Speakers at a capacity-building workshop by WaterAid, a non-governmental organisation in water and sanitation, have said the government must allocate more resources to climate change communication in the face of the Covid-19 pandemic.
The effects of the pandemic being felt globally with attendant climate change challenges, including sanitation and hygiene issues, the speakers underscored effective communication skills at the local level to bring behavioural changes that would prevent the spread of the disease.
The capacity building workshop, in Accra, attended by government actors, policy makers, environmentalists and journalists, and addressed by environmental scientists and communication experts, brought to the fore ravages of the Covid-19 disease.
Worldwide the disease has affected about 100 million people, 55.4 million recoveries and 2.16 million deaths, with looming threats of resurgence.
In Ghana, there are total cases of 62,751, with 58,561 recoveries and 377 deaths.
The UK based WaterAid organised the workshop with the aim to incorporate knowledge on water, sanitation and hygiene issues (WASH), which are a key public health issue and how well these could be tackled by government, institutions and individuals a the challenges of Covid-19 rage on.
Universal, affordable and sustainable access to WASH is a key public health issue within international development and is the focus of the first two targets of Sustainable Development Goal-Six (SDG 6).
Dr Robert Manteaw, a Research Fellow at the Legon Centre for Climate Change and Sustainability, said the effects of climate change were felt everywhere.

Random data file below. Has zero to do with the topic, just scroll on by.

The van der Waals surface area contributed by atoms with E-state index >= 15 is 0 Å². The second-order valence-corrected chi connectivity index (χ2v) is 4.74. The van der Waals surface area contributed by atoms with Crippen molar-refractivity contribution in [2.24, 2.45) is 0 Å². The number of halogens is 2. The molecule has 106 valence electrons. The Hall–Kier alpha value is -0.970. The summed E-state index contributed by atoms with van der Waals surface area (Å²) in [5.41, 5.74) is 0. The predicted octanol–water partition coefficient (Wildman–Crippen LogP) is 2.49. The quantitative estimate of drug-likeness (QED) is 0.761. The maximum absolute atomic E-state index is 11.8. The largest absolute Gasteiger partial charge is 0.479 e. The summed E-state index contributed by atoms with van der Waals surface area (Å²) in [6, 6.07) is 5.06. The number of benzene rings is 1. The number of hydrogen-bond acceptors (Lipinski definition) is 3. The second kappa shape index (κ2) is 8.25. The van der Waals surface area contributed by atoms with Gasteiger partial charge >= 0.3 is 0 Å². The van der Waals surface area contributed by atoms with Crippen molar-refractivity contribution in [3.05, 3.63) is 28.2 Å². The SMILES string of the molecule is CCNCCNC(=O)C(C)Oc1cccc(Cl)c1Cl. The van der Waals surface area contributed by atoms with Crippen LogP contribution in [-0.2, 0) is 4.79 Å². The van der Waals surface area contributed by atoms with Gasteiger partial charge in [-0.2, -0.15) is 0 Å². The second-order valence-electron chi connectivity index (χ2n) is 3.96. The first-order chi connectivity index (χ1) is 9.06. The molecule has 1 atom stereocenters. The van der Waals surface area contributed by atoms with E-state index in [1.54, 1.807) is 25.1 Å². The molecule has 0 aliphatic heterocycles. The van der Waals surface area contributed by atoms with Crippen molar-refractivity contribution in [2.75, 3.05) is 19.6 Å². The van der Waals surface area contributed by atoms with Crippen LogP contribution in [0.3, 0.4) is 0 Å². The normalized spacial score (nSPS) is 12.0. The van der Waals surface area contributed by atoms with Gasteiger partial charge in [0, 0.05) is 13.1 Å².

He said the environment was becoming more vulnerable to the effects of climate change in the wake of the Covid-19 pandemic and advised for lessons to be picked by the uncertainties wrought by the disease on human society.
“We need to be prepared to communicate well, especially on issues of climate change. Covid has taught us a lot. There’s no need to wait till something happens before we tackle issues of climate change,” he said.
On the seriousness of the effects of climate change, Dr Manteaw said the situation in Ghana was as serious as elsewhere in the world.
“If people don’t see the effects of climate change, ask them about the rainfall, weather changes in the rural areas.
“We used to have the vultures on the refuse dumps in the cities. Have you asked where the vultures are?” Dr Manteaw asked.
He underscored the need for effective communication strategies to let people own the messages and take effective action to preserve lives and the environment.
Dr Manteaw asked communicators to excite their audiences about the subject of climate change and advised investors to take advantage of business opportunities emerging out of the issue and tap into its economic benefits.
Dr Antwi-Bosiako Amoah, the Deputy Director, Climate Change, of the Environmental Protection Agency, said climate change issues had been incorporated in the curriculum of basic schools and junior high schools would soon have theirs.
He took participants through Ghana’s Acton on Climate Change, the National Climate Change Policy and Ghana’s National Determined Condition on Climate Change.
Mr Jesse Coffie Danku, the Acting Country Director of WaterAid Ghana, announced that the outcome of the workshop was expected to help in communicating WASH issues to push for action at all levels.
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